– David “Doc Quack” Riensche, an East Bay Regional Park District biologist, has been studying western pond turtles in in the eastern foothills of Mount Diablo outside Clayton, California for three years, the San Francisco Chronicle reports. The study has collected information on where the turtles winter and lay eggs. Western pond turtles are the only turtle native to California, but they face competition from non-native turtle species. Read more in the San Francisco Chronicle, here.
– Nearly 100 research volunteers surveyed the Cherokee Nation in Oklahoma for bats for this year’s “Bat Blitz,” organized by the Southeastern Bat Diversity Network, the Catoosa Times reports. One of the goals of the blitz is to document bat diversity before white nose syndrome harms bat populations in Oklahoma. Read more in the Catoosa Times.
Photo: This bobcat was in New York State. Photo courtesy NYS DEC
In a Friday afternoon press conference, the Minnesota Department of Natural Resources announced that it found the fungus that causes white nose syndrome in bats in a cave at Forestville/Mystery Cave State Park and at the mine at Soudan Underground Mine State Park.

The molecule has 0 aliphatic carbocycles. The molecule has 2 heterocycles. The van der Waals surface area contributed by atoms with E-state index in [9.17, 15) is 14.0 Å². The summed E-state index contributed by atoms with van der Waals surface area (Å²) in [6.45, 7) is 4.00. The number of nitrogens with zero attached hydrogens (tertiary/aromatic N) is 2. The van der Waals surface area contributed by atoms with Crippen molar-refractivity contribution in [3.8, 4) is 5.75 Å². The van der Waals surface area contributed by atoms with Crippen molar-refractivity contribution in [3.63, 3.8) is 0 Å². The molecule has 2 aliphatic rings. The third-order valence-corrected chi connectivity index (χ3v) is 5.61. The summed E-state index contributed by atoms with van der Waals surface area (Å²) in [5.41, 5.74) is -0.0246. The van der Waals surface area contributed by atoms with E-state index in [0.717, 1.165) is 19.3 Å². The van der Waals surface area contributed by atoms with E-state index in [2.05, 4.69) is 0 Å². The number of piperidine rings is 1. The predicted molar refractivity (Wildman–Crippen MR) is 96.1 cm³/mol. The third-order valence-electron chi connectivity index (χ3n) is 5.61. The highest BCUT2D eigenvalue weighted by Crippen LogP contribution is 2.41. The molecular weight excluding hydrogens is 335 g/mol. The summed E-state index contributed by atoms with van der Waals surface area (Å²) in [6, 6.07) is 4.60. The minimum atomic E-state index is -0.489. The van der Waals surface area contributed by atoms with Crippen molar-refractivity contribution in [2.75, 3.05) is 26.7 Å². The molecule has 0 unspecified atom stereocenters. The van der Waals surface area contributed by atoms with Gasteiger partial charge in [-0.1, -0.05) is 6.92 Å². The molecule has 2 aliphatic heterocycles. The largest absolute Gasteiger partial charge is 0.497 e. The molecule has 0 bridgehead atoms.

No bats with white nose syndrome symptoms have yet been found, but the finding is devastating for several reasons. First, Minnesota’s winters are long enough and cold enough to expect that white nose syndrome symptoms will appear and kill bats. Second, according to the Duluth News-Tribune the two sites are the state’s largest wintering locations for bats. Third, Minnesota represents a significant leap from the areas where the fungus has already been found, and the finding may be a sign that that the fungus has spread to the Midwest.